Business Letteradmin / January 18, 2019
123 Winner’s Road
New empire Town, PA 12345
1234, Inn Lane
Fun city, IN 12345
Dear Mr. Shaky:
As part of my responsibilities at the inn, I have taken time to inspect the inn’s building and its compound. The U.S. Department of labor (2009) states, “ managers must have a good knowledge of the hotel operations, including safety and security measures, repair and maintenance, and personell practice (p. 2009). I would like to bring to your attention a number of safety concerns based on my observations.
The inn’s kitchen roof has an advanced degree of charring around the exhaust vent, with the tarpaper roof pulled up at a corner. Birds that have made nests on it, and there are branches resting on it. Trees have grown untended, to the extent that they may cause power lines to entangle.
Their roots have grown dangerously close to water pipes. Cracks have formed on the building’s foundation, which is aggravated by a puddle of water pushing against the wall. I have observed that the windows have gaps between them and the window frames. The dining hall manager confirmed that negligence has been part of the inn’s management philosophy.
The poor state of maintenance exposes the inn to several risks. Fire may occur if there is entanglement of power lines by tree branches during strong winds. In addition, the inn will incur high repair and reconnection fees. This is because the utility provider expects clients to trim vegetation near power supply lines within their premises. The local authority will be justified to condemn the building if the foundation deteriorates any further.
The authority may also take issue with the roofs, which can cave in at any moment. The entire framework of the roof continues to weaken due to exposure to the elements. The presence of birds on it risks attracting snakes and other predators, which may end up inside the inn.
The overgrown roots threaten to destroy water pipes while the puddle sitting against the foundation not only weakens the foundation further, but also provides a breeding ground for pests and parasites. The Inn is currently spending a lot of money on energy because our air conditioning works through out. This is as a result of the spaces between the windows and the walls.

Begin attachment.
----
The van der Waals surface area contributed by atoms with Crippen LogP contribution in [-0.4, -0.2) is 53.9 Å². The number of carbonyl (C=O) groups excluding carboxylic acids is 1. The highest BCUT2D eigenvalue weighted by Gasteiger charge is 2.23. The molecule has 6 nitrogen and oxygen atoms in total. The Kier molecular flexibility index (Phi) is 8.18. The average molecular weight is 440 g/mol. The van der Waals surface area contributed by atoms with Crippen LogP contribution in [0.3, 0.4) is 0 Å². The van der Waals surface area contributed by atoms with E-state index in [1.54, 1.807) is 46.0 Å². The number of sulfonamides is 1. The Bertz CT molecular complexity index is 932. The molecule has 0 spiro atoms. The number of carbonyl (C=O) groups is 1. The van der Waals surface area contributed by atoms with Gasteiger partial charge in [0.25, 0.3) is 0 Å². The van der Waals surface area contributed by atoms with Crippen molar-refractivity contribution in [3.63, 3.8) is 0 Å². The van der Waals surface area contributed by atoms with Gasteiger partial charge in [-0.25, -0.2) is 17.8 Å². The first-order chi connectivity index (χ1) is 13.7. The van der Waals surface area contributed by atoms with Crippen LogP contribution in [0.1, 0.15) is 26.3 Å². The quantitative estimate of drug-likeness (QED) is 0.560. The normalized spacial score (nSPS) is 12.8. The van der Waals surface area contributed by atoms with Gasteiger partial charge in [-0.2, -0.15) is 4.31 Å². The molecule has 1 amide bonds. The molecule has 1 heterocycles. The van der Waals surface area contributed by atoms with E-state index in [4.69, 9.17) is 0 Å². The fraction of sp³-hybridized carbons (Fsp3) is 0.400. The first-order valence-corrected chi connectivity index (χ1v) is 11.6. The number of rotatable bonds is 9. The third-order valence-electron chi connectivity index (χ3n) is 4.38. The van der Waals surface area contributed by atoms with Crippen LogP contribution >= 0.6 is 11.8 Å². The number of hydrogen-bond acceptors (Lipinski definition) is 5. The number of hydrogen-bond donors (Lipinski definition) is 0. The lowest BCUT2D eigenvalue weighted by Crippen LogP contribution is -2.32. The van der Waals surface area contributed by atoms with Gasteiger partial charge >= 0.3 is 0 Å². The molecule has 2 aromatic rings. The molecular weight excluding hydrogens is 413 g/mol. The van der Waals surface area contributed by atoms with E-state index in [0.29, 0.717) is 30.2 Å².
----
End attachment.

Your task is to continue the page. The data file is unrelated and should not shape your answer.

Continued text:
This state of disrepair and poor maintenance exposes us to litigation by our clients should any accident occur at the inn. O’Fallon and Rutherford (2010) warned that, “The primary legal dangers in both housekeeping and maintenance are related to negligence and involve lack of inspection and repair” (p. 209).
Based on the above, I would like to propose, as an emergency measure, that we urgently cut down unnecessary trees and trim the rest. This will not cost much yet it will secure the inn’s power and water supply while mitigating the safety risks and high repair costs the inn would incur in case of an accident.
Secondly, within the next one month, there is need to drain the puddle and repair the foundation to ensure that the structural integrity of the building remains sound. In addition, the inn needs to prepare plans to repair the windows and the roof of the building within the same period.
Finally, my office will develop a long-term Planned Preventive Maintenance (PPM) plan for implementation by the maintenance department of the inn so that all sections of the inn get attention when it is due. Lockyer (2007) states, “the process of maintenance management in a hotel is often a shared responsibility, although it may be allocated directly to the maintenance department” (p.144).
General Manager, The Inn
Lockyer, T. L. G. (2007). The international hotel industry: Sustainable management. New York: Routledge.
O’Fallon, M. J. & Rutherford, D. G. (2010). Hotel management and operation. New Jersey: John Wiley and Sons.
U.S. Department of Labor, (2009). Occupational outlook handbook 2009. New York: Skyhorse Publishing.